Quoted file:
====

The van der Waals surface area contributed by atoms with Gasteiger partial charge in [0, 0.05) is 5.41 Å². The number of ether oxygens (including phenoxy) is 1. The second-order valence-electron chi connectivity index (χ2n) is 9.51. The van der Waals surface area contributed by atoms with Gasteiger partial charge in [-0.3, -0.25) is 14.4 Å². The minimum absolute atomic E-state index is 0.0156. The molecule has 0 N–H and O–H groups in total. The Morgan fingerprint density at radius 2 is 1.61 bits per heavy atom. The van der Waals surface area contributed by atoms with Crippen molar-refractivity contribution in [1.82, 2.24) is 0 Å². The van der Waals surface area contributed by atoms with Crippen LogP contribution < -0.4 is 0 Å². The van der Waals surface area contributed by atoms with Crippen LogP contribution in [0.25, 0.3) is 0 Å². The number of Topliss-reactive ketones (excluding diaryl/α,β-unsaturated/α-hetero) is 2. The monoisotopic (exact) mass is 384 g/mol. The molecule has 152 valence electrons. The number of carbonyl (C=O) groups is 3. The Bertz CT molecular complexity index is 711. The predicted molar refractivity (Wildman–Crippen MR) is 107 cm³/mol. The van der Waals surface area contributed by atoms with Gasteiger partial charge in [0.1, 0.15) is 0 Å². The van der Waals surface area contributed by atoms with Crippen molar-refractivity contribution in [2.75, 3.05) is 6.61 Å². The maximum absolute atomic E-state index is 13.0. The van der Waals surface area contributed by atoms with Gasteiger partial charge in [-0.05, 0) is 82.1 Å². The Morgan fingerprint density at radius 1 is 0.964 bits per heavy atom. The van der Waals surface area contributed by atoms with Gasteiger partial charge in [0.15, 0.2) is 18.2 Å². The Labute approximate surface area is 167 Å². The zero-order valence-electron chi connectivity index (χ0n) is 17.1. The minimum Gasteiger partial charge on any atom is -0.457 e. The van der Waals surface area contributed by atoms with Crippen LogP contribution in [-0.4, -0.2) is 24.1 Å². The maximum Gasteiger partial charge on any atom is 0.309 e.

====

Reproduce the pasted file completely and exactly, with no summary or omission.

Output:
The van der Waals surface area contributed by atoms with Gasteiger partial charge in [0, 0.05) is 5.41 Å². The number of ether oxygens (including phenoxy) is 1. The second-order valence-electron chi connectivity index (χ2n) is 9.51. The van der Waals surface area contributed by atoms with Gasteiger partial charge in [-0.3, -0.25) is 14.4 Å². The minimum absolute atomic E-state index is 0.0156. The molecule has 0 N–H and O–H groups in total. The Morgan fingerprint density at radius 2 is 1.61 bits per heavy atom. The van der Waals surface area contributed by atoms with Crippen molar-refractivity contribution in [1.82, 2.24) is 0 Å². The van der Waals surface area contributed by atoms with Crippen LogP contribution < -0.4 is 0 Å². The van der Waals surface area contributed by atoms with Crippen LogP contribution in [0.25, 0.3) is 0 Å². The number of Topliss-reactive ketones (excluding diaryl/α,β-unsaturated/α-hetero) is 2. The monoisotopic (exact) mass is 384 g/mol. The molecule has 152 valence electrons. The number of carbonyl (C=O) groups is 3. The Bertz CT molecular complexity index is 711. The predicted molar refractivity (Wildman–Crippen MR) is 107 cm³/mol. The van der Waals surface area contributed by atoms with Gasteiger partial charge in [0.1, 0.15) is 0 Å². The van der Waals surface area contributed by atoms with Crippen molar-refractivity contribution in [2.75, 3.05) is 6.61 Å². The maximum absolute atomic E-state index is 13.0. The van der Waals surface area contributed by atoms with Gasteiger partial charge in [-0.05, 0) is 82.1 Å². The Morgan fingerprint density at radius 1 is 0.964 bits per heavy atom. The van der Waals surface area contributed by atoms with Gasteiger partial charge in [0.15, 0.2) is 18.2 Å². The Labute approximate surface area is 167 Å². The zero-order valence-electron chi connectivity index (χ0n) is 17.1. The minimum Gasteiger partial charge on any atom is -0.457 e. The van der Waals surface area contributed by atoms with Crippen LogP contribution in [-0.4, -0.2) is 24.1 Å². The maximum Gasteiger partial charge on any atom is 0.309 e.